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类型【址:a g 9 559⒐ v i p】1:朴光会 大小:oYNTwLX470826KB 下载:AvH5XvRj45915次
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日期:2020-08-13 14:02:29
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江泽民

1.【址:a g 9 559⒐ v i p】1  "Alas!" quoth she, "my hearte will to-break To heare thus this lewd bird speak Of Love, and of his worshipful service. Now, God of Love, thou help me in some wise, That I may on this cuckoo be awreak!"* *revenged
2.  12. Thennes would it not in all a tide: thence would it not move for long, at all.
3.  To treat of state affairs, Danger <15> stood by the King, and Disdain by the Queen; who cast her eyes haughtily about, sending forth beams that seemed "shapen like a dart, sharp and piercing, and small and straight of line;" while her hair shone as gold so fine, "dishevel, crisp, down hanging at her back a yard in length." <16> Amazed and dazzled by her beauty, Philogenet stood perplexed, till he spied a Maid, Philobone -- a chamberwoman of the Queen's -- who asked how and on what errand he came thither. Learning that he had been summoned by Mercury, she told him that he ought to have come of his free will, and that he "will be shent [rebuked, disgraced]" because he did not.
4.  And so they came, their horses fresh stirring With bloody soundes of their trumpets loud; There saw I many an *uncouth disguising* *strange manoeuvring* In the array of these knightes proud; And at the last, as evenly as they could, They took their place in middest of the mead, And ev'ry knight turned his horse's head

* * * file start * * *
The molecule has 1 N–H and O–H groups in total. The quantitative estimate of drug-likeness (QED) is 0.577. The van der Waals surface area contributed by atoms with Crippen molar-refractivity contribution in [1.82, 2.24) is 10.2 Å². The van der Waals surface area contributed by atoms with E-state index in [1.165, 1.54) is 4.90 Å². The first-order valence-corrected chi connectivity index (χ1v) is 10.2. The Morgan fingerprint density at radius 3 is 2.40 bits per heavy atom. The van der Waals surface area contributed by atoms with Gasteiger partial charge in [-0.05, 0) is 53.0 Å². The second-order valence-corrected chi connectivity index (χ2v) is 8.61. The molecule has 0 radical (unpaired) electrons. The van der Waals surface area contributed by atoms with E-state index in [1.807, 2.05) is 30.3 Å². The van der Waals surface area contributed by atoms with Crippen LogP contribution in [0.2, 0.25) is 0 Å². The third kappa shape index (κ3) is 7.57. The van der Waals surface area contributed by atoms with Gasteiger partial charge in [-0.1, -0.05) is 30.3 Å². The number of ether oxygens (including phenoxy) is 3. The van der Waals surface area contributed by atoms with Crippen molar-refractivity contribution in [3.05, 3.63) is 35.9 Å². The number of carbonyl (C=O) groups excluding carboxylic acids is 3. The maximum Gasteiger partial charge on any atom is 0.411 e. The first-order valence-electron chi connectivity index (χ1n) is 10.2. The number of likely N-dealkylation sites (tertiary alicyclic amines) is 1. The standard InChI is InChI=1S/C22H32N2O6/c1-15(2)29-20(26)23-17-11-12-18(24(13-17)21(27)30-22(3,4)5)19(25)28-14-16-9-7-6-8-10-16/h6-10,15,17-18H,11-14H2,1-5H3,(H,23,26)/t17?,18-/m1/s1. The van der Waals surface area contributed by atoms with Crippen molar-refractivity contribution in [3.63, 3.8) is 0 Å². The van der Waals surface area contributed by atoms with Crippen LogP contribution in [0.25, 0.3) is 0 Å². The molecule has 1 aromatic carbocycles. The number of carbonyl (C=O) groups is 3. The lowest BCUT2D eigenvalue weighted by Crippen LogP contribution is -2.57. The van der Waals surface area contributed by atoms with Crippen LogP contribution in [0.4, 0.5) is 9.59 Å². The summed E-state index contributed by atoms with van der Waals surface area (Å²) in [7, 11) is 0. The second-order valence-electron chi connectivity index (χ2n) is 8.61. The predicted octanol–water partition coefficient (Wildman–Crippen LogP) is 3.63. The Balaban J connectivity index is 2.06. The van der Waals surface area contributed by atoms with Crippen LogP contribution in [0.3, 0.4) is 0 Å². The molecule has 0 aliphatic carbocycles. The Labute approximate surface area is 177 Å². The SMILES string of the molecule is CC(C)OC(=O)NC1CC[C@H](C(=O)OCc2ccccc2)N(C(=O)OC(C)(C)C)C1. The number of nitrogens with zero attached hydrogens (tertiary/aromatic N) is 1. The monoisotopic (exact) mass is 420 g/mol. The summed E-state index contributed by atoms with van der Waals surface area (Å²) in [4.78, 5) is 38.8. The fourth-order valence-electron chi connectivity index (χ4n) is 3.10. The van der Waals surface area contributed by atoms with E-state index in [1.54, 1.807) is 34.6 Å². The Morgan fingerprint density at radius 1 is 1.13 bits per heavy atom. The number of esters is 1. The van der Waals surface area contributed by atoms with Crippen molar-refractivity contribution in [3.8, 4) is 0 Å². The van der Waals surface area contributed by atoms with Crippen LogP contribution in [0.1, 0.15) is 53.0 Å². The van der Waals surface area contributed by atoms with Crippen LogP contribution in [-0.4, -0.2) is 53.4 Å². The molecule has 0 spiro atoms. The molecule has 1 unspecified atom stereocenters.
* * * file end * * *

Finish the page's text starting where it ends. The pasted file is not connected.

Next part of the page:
5.  There saw I play jongelours,* *jugglers <37> Magicians, and tregetours,<38> And Pythonesses, <39> charmeresses, And old witches, and sorceresses, That use exorcisations, And eke subfumigations; <40> And clerkes* eke, which knowe well *scholars All this magic naturel, That craftily do their intents, To make, in certain ascendents, <41> Images, lo! through which magic To make a man be whole or sick. There saw I the queen Medea, <42> And Circes <43> eke, and Calypsa.<44> There saw I Hermes Ballenus, <45> Limote, <46> and eke Simon Magus. <47> There saw I, and knew by name, That by such art do men have fame. There saw I Colle Tregetour <46> Upon a table of sycamore Play an uncouth* thing to tell; *strange, rare I saw him carry a windmell Under a walnut shell. Why should I make longer tale Of all the people I there say,* *saw From hence even to doomesday?
6.  Notes to the Prologue to the Prioress's Tale.

计划指导